There is a scene in the movie The Breakfast Club where the teacher, Dick Vernon, asks Carl the janitor what he wanted to be when he was a kid.
"When I was a kid," Carl says wistfully, "I wanted to be John Lennon."
"Don't be a goof." Vernon says. But you can tell by the look on Carl's face that he was serious.
Can you blame him? Who didn't want to be John Lennon? Lennon did it all. First. He was the leader of the best rock band ever. He wrote sweeping anthems and breathtakingly fragile love songs. He had a savage wit, yet epic compassion. He went from teeny-bopper superstar to global icon to conceptual artist, activist, and revolutionary—toying with the machinery of fame while supposed pioneers of postmodern media manipulation like Madonna and Bono were in diapers. Lennon was spied on by the Nixon administration, fought to stay in the country, and won. He detoxed decades before it was fashionable, going from a self-described terrible father to an exemplary one—the world's most famous househusband, pioneering again.
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Let's put it this way: Other artists got haircuts. Lennon shaved his head—then donated the clippings to a cause. Or consider this: for a brief time in the late 1960s, John Lennon owned a psychedelic Rolls-Royce. Just exactly how deep into the acid-soaked zeitgeist—the one he helped create—does a guy have to be for buying a custom-crafted psychedelic Rolls limo to sound like a good idea?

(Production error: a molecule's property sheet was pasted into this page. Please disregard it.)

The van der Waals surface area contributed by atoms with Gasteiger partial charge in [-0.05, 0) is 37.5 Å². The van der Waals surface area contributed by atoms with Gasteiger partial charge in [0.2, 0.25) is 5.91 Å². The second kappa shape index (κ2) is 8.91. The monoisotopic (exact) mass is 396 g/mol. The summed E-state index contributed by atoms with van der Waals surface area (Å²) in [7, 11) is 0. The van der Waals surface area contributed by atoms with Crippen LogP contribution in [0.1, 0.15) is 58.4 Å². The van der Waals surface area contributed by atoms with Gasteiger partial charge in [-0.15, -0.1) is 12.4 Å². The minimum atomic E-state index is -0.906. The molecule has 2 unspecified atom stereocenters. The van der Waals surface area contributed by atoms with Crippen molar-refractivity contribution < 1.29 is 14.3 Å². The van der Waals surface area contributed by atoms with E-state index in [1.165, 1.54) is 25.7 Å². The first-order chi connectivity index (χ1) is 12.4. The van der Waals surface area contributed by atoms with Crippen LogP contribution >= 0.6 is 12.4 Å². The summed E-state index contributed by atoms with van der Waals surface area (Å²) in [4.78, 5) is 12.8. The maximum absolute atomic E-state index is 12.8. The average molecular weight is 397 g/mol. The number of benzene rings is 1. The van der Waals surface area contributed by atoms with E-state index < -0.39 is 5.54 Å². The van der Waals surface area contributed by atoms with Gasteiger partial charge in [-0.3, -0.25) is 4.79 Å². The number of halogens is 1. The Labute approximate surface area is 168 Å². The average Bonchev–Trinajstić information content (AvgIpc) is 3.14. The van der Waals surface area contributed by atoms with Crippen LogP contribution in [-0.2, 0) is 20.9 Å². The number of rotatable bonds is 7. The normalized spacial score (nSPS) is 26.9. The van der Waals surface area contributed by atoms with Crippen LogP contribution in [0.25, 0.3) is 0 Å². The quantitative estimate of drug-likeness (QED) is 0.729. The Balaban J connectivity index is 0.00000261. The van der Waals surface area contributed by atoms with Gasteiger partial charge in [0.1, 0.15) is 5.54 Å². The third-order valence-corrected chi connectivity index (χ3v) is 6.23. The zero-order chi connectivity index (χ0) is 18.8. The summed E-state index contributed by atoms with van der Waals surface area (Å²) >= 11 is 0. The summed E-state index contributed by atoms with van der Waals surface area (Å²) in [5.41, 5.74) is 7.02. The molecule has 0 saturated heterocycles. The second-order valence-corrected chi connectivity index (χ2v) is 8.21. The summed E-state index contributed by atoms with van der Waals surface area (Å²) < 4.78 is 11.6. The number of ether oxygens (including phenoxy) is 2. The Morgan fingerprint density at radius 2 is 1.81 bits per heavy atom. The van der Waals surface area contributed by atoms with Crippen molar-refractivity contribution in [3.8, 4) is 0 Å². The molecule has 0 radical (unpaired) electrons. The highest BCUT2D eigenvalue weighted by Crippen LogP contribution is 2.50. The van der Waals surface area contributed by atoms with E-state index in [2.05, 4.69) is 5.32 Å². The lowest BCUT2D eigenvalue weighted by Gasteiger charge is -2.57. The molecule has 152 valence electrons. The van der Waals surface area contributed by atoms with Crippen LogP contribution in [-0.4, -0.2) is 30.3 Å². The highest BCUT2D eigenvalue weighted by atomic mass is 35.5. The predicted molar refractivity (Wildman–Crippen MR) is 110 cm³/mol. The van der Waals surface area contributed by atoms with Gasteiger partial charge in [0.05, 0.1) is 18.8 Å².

That was Lennon. He had one speed as an artist—more. His creative aesthetic was as straightforward as it was demanding: Whatever you do, do it full-bore, full time. Dig for the deepest truth you can possibly find, and convey it with every resource at your command. If the times call for psychedelic imagery, you paint a Rolls crazy colors. If the times call for peace protests, you pull every stunt you can dream up to garner media attention. If the times call for retrenchment, devote five years of your life to baking bread, raising a son, and watching the wheels while your contemporaries are still riding upon the merry-go-round.
Expose the deepest pain imaginable by singing about your mother's death? Why not? It happened. Admit to a reporter that you wrote the song "Cold Turkey" about coming off heroin? It's true, isn't it? Publicly compare the Beatles to Jesus Christ? In retrospect, not such a good idea. But he was thinking it, so he said it. He spoke his truth. Do they even make stars like that anymore? Nope. And they never did. There simply has never been another entertainer of Lennon's magnitude so completely committed to expressing the truth as he saw it.
Mostly, he was just plain better than the rest. Better at music. Better with words and melodies. Better at finding new sounds and new ways to record them. Only Bob Dylan compares as a songwriter—with Lennon's visceral, gut-level approach often making Dylan's brainy arabesques feel like the long way home. Also, let's face it, Dylan is an awful singer. Lennon, almost incidentally, had one of the best voices in rock.